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What is a Smart Building?

From technology and architecture to real-world solutions, this definitive guide highlights the many benefits of smart buildings.

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From facilities management to healthcare to retail and beyond, smart buildings are changing the way their occupants live and work. Smart buildings utilize advanced technology to assist owners and building managers with day-to-day functions while also unifying those processes in an easy-to-manage central system. It sounds simple on paper, but in execution, the many facets of designing, building, and executing smart buildings are highly complex.

To that end, we’ve created this guide as a comprehensive resource for anyone who wants to learn more about smart buildings. Read on to find out how smart buildings work, how they benefit employees, and how this technology is revolutionizing commercial spaces.

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What are some examples of smart building technology?

How are IoT and AR revolutionizing commercial spaces?

Internet of Things

Augmented reality

What is smart building architecture?

How do smart office buildings help modern knowledge workers succeed?

How smart buildings reduce operating expenses and unlock revenue opportunities

What are some examples of smart building technology?

“Smart building” is a broad term that can encompass anything from basic internet-connected devices to spaces designed from the ground up to be more intelligent. Before understanding how smart building works, you first need to grasp the technological building blocks that bring them to life:

  • The Internet of Things (IoT): Think of the IoT as an umbrella term for just about anything that connects to the internet. By working together, IoT devices can be used to remotely monitor and control the many devices that work side-by-side in a smart building.
  • Sensors: Technically part of the IoT ecosystem, sensors can tell administrators a lot about a building. It’s a good way to keep track of occupancy, maintenance needs, climate controls, and so much more. (Unlike other smart building platforms, Vera by Resonai does not require external sensors or hardware. Request a demo to learn more!)
  • Indoor navigation & digital mapping:  Smart buildings can make use of digital mapping, a 1:1 digital duplicate of a physical building space. This enables indoor navigation features such as helping new hires to find their workspaces and directing guests to meeting rooms.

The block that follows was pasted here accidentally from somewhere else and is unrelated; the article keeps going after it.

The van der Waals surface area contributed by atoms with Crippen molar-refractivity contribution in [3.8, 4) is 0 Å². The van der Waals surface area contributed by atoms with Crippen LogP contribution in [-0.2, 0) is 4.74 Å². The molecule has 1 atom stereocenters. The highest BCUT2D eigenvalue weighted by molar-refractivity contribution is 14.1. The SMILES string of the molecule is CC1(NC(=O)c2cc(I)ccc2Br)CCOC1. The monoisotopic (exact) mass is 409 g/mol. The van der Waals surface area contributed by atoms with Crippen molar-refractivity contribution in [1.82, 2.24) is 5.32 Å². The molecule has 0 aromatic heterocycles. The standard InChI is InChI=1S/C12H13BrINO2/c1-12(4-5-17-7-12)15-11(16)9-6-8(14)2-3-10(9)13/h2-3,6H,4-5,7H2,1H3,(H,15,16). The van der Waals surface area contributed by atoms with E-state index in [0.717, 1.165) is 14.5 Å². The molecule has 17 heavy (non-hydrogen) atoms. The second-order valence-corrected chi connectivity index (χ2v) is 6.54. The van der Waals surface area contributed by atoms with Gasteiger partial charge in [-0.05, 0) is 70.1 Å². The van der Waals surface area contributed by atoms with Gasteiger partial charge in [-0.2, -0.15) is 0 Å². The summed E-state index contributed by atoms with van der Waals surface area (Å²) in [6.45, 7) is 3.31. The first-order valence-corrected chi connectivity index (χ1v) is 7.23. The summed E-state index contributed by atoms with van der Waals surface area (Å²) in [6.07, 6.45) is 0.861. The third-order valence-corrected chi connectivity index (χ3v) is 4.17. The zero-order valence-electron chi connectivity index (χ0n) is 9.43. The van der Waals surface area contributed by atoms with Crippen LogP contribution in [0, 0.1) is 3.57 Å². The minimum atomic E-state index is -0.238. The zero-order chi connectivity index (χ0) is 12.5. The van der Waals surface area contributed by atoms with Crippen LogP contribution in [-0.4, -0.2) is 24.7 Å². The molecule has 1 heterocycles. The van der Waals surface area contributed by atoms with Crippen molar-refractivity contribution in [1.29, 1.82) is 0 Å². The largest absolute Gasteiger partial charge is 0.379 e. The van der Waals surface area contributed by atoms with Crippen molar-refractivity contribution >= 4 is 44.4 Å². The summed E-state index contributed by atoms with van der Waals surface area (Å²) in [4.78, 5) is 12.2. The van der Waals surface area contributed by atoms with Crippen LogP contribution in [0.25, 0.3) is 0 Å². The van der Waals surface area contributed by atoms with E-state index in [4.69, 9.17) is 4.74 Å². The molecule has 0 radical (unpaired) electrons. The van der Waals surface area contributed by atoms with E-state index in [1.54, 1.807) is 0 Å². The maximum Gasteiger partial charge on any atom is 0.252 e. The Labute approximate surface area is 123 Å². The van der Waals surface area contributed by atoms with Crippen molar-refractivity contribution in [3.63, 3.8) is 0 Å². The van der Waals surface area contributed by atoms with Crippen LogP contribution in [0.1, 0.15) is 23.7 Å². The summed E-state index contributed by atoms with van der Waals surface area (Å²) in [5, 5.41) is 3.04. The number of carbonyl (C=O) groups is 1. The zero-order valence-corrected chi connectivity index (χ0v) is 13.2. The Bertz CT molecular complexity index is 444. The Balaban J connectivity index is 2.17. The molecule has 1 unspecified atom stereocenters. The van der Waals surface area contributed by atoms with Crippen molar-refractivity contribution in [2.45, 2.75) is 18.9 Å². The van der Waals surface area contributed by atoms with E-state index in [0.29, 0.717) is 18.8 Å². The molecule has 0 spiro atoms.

• Digital twins: Digital twins are 3D digital renderings of physical buildings that allow managers to visualize and plan remotely. Digital twin technology and features vary by company, but the most effective digital twins are highly accurate live simulations that are always “learning” and updating to give a real-time picture of the building in its current state.
  • Augmented reality: The IoT goes hand-in-hand with augmented reality when it comes to smart building concepts. Typically accompanying a smartphone app, AR has a number of practical uses; guiding occupants to desks or meeting rooms, training new hires, or highlighting special deals in a retail environment are just a few.
  • Control center: Having internet-connected sensors throughout your building isn’t helpful if you can’t easily keep track of the data they collect. An efficient smart building can be run from a single platform in which incoming data is viewed and managed from a universal app.

To learn more, check out Smart Building Technology: The Definitive Guide.

How are IoT and AR revolutionizing commercial spaces?

While it’s important to note that smart buildings offer plenty of quality-of-life improvements for occupants and workers, there are more reasons to create one than just simple conveniences. When designed properly, smart commercial spaces can actually save time and money by helping managers and owners reduce inefficiencies and optimize energy usage.

Internet of Things

The backbone of any smart building is the Internet of Things, which connects all of the individual smart devices used to control a building’s functions (think sensors, lighting systems, and A/V equipment). You’re likely aware of how IoT devices function in a home setting — if you’ve used a voice-activated speaker, internet-connected appliance, or app-controlled security camera, then you already have an idea of how this works. Smart commercial spaces expand upon this concept, allowing building managers to control lighting, energy usage, fire systems, alarms, more.

Augmented Reality

One of the most popular uses for commercial smart building AR is wayfinding. This provides GPS-like directions that help maintenance teams, visitors, and employees navigate these often overwhelmingly large spaces.

Here are just a few practical uses for AR wayfinding:

  • Maintenance: Wayfinding helps maintenance crews find the right equipment and make repairs faster, limiting downtime.